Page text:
This could easily be a different story about Ben Goodwin. This could be a story about how Goodwin, a native of Conway and graduate of Hendrix College, became one of the country's leading lights in the field of mathematics. Perhaps this could be a story about how Goodwin's rarefied work in math led to worldwide recognition and maybe even a Nobel Prize.
This is not that story. But it's not a sad story or one of missed opportunities.
This is a story of Goodwin as the current executive director for Our House, a Little Rock nonprofit organization dedicated, as its mission statement states, to "empower homeless and near-homeless families and individuals to succeed in the workforce, in school, and in life through hard work, wise decision-making, and active participation in the community."
Goodwin understands that he is an unconventional choice to lead an organization that stands on the frontlines of social assistance.
"I'm in an interesting spot for an introvert," Goodwin says. "But it turns out to be a great spot. I am sort of a connection point for people who want to make a difference, people who want to invest in themselves. There are at least 500 clients that come through the gates [of Our House] every day. We have a thousand volunteers. We have partnerships. All those relationships with the people working in or supporting [Our House] is what I do for my job. It's a program that works. This place makes a better life for people."
"He is very smart," says Judy Adams, president of the board of directors for Our House, of Goodwin. "I've been on the board for six years. We knew who Ben was before [he became executive director] because he was working for Our House. We knew him but you always wonder if [the person you are hiring] is up to the task. I've been very impressed [with Ben]."
Our House has expanded in recent years. Its campus on Roosevelt Road in Little Rock is a beehive of activity.
"We used to be able to hold staff meetings in this office," Goodwin says. "Now, we have a staff of 140 people."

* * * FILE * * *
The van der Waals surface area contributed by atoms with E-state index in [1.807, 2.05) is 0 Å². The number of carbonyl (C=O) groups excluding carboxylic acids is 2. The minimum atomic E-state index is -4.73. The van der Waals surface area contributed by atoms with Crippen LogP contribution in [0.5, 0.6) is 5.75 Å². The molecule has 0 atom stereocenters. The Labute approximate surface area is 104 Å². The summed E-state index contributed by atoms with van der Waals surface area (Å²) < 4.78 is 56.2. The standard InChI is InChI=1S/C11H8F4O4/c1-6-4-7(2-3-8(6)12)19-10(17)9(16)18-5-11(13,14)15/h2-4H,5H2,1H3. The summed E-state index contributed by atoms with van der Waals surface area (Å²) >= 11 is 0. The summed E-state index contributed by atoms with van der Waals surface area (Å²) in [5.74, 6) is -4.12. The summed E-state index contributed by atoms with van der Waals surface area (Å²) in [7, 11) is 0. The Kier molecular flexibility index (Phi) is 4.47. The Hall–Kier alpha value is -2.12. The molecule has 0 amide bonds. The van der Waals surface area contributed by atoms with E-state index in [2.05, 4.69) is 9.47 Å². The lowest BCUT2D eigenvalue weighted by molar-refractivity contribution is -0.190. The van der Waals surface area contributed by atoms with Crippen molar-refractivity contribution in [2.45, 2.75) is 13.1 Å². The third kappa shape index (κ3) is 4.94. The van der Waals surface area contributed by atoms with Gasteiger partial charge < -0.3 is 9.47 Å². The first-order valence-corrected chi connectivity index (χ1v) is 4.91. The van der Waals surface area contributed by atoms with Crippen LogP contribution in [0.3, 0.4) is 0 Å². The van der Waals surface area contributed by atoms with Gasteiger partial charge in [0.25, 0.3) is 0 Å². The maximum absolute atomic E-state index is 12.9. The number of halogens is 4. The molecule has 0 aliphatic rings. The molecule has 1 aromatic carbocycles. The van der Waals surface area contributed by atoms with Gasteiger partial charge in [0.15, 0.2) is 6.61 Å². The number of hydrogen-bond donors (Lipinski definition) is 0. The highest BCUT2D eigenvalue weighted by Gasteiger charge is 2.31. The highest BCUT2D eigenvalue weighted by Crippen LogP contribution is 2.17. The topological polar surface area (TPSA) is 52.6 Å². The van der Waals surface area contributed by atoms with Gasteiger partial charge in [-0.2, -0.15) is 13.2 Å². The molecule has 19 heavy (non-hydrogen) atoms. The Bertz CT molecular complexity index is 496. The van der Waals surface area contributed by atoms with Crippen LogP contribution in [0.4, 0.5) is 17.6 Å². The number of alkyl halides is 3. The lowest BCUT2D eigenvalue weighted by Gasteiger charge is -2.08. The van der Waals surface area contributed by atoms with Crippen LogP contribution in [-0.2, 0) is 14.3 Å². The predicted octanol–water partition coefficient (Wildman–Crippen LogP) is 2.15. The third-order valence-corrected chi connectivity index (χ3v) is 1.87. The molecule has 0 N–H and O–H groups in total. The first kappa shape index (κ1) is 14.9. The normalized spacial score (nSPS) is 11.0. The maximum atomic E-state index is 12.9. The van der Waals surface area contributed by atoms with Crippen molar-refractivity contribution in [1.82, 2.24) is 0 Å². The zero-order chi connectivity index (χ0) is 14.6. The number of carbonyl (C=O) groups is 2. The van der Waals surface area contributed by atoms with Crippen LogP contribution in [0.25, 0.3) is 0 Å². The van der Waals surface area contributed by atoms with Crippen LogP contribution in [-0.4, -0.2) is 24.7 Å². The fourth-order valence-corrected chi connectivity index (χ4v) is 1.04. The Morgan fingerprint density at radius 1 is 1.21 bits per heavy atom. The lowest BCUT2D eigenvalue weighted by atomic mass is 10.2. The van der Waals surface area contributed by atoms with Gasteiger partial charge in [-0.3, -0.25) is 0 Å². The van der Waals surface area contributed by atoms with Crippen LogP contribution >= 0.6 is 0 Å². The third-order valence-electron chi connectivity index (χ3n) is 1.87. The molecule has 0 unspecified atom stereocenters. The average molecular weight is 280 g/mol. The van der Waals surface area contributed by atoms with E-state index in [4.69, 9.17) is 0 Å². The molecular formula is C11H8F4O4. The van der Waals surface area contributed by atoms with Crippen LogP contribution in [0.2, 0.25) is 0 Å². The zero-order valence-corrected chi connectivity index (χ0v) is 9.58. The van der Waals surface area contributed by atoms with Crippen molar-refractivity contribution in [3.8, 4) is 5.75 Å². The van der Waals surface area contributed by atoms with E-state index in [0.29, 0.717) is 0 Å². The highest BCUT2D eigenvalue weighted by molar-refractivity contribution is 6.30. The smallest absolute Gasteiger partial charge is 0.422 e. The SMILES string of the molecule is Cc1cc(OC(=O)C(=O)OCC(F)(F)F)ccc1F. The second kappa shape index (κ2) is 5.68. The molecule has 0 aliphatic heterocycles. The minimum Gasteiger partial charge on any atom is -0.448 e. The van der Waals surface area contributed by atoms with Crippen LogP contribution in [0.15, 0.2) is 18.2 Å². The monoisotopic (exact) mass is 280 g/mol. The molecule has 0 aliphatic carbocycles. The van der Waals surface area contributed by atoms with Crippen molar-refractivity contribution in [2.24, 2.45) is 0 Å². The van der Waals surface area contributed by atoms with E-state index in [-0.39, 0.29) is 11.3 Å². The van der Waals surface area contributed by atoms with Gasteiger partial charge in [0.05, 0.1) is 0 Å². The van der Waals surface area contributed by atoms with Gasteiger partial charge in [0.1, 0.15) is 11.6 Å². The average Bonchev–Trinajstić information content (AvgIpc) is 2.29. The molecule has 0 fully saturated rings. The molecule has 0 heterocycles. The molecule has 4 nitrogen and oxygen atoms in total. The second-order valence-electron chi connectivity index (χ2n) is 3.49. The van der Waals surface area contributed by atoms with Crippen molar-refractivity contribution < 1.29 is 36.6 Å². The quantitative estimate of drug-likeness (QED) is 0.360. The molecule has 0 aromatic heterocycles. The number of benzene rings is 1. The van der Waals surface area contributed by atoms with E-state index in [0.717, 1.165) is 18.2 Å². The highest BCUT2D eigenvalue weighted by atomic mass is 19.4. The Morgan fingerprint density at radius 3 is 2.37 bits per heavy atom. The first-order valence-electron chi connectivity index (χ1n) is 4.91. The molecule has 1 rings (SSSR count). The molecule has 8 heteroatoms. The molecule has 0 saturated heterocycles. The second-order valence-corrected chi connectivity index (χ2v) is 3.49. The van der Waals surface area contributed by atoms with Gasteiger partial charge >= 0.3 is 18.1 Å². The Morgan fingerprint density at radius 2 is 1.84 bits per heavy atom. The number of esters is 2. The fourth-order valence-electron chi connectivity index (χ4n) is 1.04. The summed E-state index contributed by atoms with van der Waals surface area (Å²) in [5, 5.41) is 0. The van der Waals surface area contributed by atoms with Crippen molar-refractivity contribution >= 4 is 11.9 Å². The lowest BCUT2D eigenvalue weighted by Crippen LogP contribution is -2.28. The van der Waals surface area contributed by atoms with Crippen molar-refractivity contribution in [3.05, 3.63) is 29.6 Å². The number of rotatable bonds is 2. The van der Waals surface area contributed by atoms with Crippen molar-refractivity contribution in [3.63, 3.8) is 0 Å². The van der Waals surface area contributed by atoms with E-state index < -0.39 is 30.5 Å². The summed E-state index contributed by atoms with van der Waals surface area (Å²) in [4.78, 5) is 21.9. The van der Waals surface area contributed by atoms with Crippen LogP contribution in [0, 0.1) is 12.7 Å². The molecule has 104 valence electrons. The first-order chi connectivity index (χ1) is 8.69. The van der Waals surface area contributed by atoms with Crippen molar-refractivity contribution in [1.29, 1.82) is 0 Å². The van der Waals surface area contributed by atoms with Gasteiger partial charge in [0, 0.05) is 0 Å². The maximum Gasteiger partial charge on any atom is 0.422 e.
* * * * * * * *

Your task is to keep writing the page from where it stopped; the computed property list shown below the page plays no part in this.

Adams points to Goodwin as a key component in that growth.
"He has such an analytical mind," Adams says. "That isn't what you would expect for someone in his position, but he helped and guided us as we expanded."
Growing up in Conway, Goodwin spent his early childhood exploring his neighborhood, spending time outside.
"Every house where we lived had about an acre of land, and there was a creek running [through] the neighborhood," Goodwin recalls. "There were these undeveloped lots that we played in that we called 'the woods.' I had a great outdoor childhood. Anytime I wanted, I could go out and play in the woods and play in the creek."
There was a traumatic experience when Goodwin was young that left an indelible impression.
"When I was in elementary school, our house burned down," Goodwin says. "I was in third grade, and we had just moved into this house. Maybe a quarter of it burned but all of our possessions were burned or smoke damaged. We have one or two boxes left of photos and a few other things that survived the fire. We open it up every year, and the smell comes right back. We have to take a shower after we open it."
Goodwin recognizes it now as a formative lesson in how friends and neighbors can rally to lend a hand.
"The community wrapped us in support," Goodwin says. "A lot of the details are burned -- pardon the pun -- into my mind. For a week at the holiday season, we didn't have a place to stay. For the first couple of nights, we had to stay at the house of a neighbor. We didn't have clothes or anything. I remember that pretty well."
The model of help coming from outside the social circle of Goodwin's family was not lost on the young man.
"For instance, people would come out of nowhere offering help," Goodwin says. "My baseball coach at the time -- I think he was my coach for T-ball -- reached out and asked if my baseball cards survived the fire. He rallied some people to give me cards to start my collection over. That made an impact."